Creating an architectural design starts with an idea in the architect’s mind. But the end product is a complete plan. Like other creators such as musicians, sculptors, writers, and photographers, architects own copyrights to the designs they create.
This means another person cannot replicate it elsewhere. Even so, architectural design copyright is not as clear-cut as in other art forms. If you are in the construction industry, this guide highlights all you need to know about architectural designs as intellectual property.
What Is Protected?
In December of 1990, congress passed the Architectural Works Copyright Protection Act, which provided copyright protections to original designers of all architectural designs, such as architectural drawings, plans, and buildings.
However, the act made some exemptions for bridges, mobile homes, clover leaves, dams, boats, walkways, and recreational vehicles. Also, configurations of spaces inside a building and fixtures like windows and doors are excluded.
Copyright protection for architects, like other artists, doesn’t run indefinitely. If the architectural designs were created on behalf of a client, the copyright protection runs for 95 years from publication or 120 years from the date of creation, whichever is shorter. For personal designs, the protection runs up to 70 years after the creator’s death.
A photographer or a painter can reproduce and share images of any building as long as it is visible from a public space. However, there are limitations.
For example, if the image depicts a building created after 1990 and is not visible from a public space, such images would violate the architect’s copyright. The same applies if the photographer or painter took pictures or drew the building while they had illegally gained access to the building.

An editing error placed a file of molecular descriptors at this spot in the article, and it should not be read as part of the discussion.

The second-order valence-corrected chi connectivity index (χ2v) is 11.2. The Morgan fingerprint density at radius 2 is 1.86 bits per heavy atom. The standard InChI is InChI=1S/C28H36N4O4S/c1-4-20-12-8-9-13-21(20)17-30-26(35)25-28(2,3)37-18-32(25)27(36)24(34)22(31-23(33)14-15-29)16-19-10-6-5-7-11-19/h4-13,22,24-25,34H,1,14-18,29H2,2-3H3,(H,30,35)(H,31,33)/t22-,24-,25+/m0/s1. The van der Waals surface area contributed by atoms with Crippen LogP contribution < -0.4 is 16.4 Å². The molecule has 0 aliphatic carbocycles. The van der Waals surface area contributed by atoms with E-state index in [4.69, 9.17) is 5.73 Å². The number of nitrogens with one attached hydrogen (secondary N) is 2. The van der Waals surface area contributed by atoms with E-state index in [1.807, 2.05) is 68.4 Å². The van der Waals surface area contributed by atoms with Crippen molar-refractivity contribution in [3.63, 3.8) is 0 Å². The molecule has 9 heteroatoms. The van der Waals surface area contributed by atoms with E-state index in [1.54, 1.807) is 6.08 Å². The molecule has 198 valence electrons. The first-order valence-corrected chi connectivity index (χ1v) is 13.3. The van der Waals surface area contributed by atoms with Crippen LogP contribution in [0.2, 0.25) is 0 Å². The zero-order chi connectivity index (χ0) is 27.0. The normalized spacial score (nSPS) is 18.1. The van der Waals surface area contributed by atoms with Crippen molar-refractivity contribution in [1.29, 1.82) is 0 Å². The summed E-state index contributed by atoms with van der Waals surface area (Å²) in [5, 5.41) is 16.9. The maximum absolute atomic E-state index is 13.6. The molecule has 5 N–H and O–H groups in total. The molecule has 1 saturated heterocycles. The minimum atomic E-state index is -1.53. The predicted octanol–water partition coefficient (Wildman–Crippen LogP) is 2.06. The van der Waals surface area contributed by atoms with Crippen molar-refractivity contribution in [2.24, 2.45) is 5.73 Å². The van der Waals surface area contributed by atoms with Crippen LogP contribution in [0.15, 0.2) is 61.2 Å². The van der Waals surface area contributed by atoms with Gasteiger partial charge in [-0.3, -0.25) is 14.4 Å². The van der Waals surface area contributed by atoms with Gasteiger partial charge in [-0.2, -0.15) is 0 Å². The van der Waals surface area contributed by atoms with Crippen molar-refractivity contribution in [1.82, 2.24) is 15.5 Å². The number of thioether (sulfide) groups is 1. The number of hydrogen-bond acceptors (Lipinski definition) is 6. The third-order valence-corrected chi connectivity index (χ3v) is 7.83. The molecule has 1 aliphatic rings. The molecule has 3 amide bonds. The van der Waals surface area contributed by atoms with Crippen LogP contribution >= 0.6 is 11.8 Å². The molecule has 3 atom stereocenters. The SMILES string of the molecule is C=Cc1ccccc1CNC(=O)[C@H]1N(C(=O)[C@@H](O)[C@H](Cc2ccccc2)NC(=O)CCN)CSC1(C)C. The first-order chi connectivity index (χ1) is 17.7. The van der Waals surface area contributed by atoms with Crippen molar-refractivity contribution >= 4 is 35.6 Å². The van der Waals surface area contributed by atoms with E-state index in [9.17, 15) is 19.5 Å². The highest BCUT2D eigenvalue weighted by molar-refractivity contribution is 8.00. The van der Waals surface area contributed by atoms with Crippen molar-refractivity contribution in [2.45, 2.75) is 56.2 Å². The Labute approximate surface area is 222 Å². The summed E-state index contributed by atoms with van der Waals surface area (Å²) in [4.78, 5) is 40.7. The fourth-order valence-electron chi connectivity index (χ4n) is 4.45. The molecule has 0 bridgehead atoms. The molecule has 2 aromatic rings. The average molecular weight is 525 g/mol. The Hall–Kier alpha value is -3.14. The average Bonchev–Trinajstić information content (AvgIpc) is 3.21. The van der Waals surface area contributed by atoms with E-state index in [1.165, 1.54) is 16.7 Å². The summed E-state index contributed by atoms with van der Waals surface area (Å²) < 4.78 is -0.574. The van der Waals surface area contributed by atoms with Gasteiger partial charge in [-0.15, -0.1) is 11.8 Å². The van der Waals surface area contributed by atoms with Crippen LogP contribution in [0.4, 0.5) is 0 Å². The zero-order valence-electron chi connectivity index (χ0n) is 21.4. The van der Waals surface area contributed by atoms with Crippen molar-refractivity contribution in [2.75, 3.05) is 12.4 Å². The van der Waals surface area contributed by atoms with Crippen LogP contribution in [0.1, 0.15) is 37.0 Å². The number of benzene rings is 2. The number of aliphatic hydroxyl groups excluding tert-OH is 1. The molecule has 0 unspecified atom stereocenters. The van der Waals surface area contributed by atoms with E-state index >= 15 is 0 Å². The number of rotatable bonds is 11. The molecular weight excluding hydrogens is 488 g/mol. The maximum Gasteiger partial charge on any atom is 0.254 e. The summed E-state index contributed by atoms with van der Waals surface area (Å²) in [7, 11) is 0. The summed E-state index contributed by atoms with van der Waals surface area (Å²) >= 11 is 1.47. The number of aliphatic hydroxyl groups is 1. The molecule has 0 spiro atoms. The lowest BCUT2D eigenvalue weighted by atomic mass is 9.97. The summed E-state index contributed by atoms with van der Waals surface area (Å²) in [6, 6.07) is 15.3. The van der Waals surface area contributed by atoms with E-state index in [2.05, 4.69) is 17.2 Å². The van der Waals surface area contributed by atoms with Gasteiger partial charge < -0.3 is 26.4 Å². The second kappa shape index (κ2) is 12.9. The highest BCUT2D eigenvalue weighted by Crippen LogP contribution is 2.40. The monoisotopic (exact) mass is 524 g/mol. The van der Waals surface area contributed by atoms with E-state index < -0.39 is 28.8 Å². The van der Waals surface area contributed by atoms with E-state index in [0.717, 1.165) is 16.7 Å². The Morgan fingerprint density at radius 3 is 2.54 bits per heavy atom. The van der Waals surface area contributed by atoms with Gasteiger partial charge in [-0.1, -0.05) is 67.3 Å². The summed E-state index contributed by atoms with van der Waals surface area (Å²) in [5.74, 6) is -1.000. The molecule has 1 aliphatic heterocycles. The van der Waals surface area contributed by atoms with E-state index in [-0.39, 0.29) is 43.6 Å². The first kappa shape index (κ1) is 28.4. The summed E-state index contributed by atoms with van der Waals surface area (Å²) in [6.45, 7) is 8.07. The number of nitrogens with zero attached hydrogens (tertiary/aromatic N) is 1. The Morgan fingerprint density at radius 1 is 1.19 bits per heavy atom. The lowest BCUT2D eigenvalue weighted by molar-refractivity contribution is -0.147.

For architects, on the other hand, it would be a violation of copyright protections to reproduce the work of another creator anywhere else. Suppose an architect submits a plan similar to another architect’s work for approval by their local building authority, and the copyright owner gets wind of it. In that case, they can ask the court to stop the project.
The copyright owner may also sue for statutory damages. If convicted of intellectual property infringement, the defendant could face statutory damages of up to $150,000 for each structure built.
Copyrighting Your Designs
The original creator of an architectural design assumes copyright to their designs and can sue for infringement even when they do not have a copyright notice. However, registering the designs can ensure that you have an easier time filing an infringement of an intellectual property lawsuit.
The registration of copyright is not limited to architects and artists. Creators of other products may also need to register their designs too. The process of registration of an industrial design can be a bit challenging, so you may want to get the help of a lawyer to ensure you get it right.
It Doesn’t Have to Be a Replica
Somebody may make minor changes to a plan hoping to avoid infringing on the creator’s copyright, but this approach may not help much if it does not pass the court’s threshold.
Typically the court will apply one of two thresholds when determining if an architectural design infringes on another architect’s intellectual work.
The first test is the total look and feel. Under this test, the court looks at how an ordinary person would find the two buildings similar. If the court deems a building similar to another in the eyes of an ordinary person, the work can be ruled an infringement of intellectual property.
The second test, known as the filtration test, filters out every unoriginal part of the whole building and weighs them against the original without considering minor changes like door and window fixtures or moving walls a few feet. If the unoriginal work outweighs the original, the building can be ruled an infringement.